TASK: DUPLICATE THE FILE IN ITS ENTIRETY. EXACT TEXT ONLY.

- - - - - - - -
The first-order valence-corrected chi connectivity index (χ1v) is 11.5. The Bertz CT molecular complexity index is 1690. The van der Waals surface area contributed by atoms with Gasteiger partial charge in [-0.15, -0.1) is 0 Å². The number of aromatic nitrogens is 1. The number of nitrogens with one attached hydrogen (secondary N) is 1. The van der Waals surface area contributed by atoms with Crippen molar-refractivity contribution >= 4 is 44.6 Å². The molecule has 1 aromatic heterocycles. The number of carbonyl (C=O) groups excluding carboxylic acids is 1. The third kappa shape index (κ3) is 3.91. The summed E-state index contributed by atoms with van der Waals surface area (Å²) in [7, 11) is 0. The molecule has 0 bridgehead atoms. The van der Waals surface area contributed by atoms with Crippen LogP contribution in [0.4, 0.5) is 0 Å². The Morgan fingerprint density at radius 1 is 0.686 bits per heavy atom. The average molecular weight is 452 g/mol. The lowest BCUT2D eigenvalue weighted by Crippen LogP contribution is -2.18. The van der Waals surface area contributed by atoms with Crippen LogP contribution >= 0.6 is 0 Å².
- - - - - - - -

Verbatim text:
The first-order valence-corrected chi connectivity index (χ1v) is 11.5. The Bertz CT molecular complexity index is 1690. The van der Waals surface area contributed by atoms with Gasteiger partial charge in [-0.15, -0.1) is 0 Å². The number of aromatic nitrogens is 1. The number of nitrogens with one attached hydrogen (secondary N) is 1. The van der Waals surface area contributed by atoms with Crippen molar-refractivity contribution >= 4 is 44.6 Å². The molecule has 1 aromatic heterocycles. The number of carbonyl (C=O) groups excluding carboxylic acids is 1. The third kappa shape index (κ3) is 3.91. The summed E-state index contributed by atoms with van der Waals surface area (Å²) in [7, 11) is 0. The molecule has 0 bridgehead atoms. The van der Waals surface area contributed by atoms with Crippen LogP contribution in [0.4, 0.5) is 0 Å². The Morgan fingerprint density at radius 1 is 0.686 bits per heavy atom. The average molecular weight is 452 g/mol. The lowest BCUT2D eigenvalue weighted by Crippen LogP contribution is -2.18. The van der Waals surface area contributed by atoms with Crippen LogP contribution >= 0.6 is 0 Å².